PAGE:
AUSTIN– In an interview with Barack Obama last week, PBS’s Gwen Ifill pointedout that Obama’s decision to reverse himself on public financing has"raised hackles in the press." Obama corrected her: "Well, raised hacklesamongst some in the blogosphere ."
Maybe that’s why the CW going into the third-annual NetrootsNation conference was about Obama-blogger tensions. Last year, all three majorDemocratic candidates showed up. This year, Obama was too busy. So I expect thequestion on every tongue to be, Why does he think the Brandenburg Gate is moreimportant than his bloggy base?
But I have to agree with skeptics that the "tension" between the netroots—I’m writing that withoutscare quotes to save server space—and Obama seems a little overblown. No oneI’ve spoken with has suggested they’re not voting for Obama. No one even seemsparticularly peeved by positions on constitutionalissues like gun bans, faith-based initiatives, and the death penalty. In the outside world, "FISA" is shorthand foronline disenchantment with Obama. Here, it’s shorthand for the silly notionthat the liberal blogosphere has abandoned him.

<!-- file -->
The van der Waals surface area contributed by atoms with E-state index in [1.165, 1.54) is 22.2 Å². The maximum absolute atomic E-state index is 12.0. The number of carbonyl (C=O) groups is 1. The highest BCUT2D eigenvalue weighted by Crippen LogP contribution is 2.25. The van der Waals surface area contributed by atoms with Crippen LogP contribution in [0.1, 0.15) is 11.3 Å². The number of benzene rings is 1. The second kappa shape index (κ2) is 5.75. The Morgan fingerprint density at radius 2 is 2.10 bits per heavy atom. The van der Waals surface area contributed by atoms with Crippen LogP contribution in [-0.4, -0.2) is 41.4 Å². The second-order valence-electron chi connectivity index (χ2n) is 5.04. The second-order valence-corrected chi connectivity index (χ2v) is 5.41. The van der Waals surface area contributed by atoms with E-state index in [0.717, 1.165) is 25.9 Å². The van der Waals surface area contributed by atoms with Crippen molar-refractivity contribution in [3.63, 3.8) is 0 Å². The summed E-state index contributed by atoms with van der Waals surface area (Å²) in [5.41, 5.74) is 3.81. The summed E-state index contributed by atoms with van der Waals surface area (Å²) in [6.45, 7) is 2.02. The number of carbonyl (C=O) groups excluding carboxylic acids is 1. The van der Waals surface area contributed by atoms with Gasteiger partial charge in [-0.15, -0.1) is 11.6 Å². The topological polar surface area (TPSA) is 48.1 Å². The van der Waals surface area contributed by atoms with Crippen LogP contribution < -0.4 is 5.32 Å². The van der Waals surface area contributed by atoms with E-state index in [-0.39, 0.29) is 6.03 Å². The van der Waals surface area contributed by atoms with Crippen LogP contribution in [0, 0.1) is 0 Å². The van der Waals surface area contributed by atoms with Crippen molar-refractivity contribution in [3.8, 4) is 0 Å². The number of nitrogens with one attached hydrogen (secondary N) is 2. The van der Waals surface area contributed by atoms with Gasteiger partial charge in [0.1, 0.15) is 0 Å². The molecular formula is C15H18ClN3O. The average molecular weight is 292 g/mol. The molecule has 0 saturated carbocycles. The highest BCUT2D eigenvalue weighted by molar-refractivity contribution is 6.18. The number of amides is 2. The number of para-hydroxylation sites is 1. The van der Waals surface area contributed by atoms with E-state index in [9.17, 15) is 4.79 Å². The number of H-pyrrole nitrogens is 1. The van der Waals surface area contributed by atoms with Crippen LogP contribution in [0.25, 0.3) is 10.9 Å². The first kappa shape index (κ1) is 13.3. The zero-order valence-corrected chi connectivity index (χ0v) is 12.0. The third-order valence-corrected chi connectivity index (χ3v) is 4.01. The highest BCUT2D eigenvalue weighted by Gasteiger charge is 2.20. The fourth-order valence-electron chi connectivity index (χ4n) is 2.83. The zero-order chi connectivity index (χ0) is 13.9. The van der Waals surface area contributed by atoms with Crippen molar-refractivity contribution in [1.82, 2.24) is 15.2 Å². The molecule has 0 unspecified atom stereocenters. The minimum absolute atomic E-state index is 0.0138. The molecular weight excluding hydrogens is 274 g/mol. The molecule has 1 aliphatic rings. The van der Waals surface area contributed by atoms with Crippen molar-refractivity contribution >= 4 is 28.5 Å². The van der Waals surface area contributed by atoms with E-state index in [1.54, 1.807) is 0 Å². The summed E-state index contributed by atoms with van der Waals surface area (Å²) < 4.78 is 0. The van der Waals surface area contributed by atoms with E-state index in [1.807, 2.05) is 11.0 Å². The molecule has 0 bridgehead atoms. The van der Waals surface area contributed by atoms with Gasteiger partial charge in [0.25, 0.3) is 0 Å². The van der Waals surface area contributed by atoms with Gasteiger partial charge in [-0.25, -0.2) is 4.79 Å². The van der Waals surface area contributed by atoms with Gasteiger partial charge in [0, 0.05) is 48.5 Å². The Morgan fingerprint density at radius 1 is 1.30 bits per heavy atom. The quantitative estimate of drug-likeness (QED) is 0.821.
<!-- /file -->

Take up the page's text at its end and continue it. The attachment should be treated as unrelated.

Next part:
Instead, I get the impression this conference is about thenetroots going legit. They’ve dropped the "YearlyKos" label. The panels andevents are largely about organization—"Get Ready to Volunteer," "Canvassing andPhonebanking," "From Online Engagement to Offline Activism." And as if to allayconcerns about the Democratic nominee, the Obama campaign has sent a wholedelegation of surrogates. Andy Borowitz brilliantly mocked liberal bloggers for "Accus[ing] Obama of Trying to Win Election." But intruth, they’re trying to help him win, too.
Maybe forehead vessels will burst during the 'Roots-DLCsmackdown between Markos Moulitsas and Harold Ford Jr. Maybe Nancy Pelosi will getslammed for appeasing Republicans during tomorrow’s Q&A. Or maybe everyone hasrealized that this year, the stakes are too high not to be on the same team.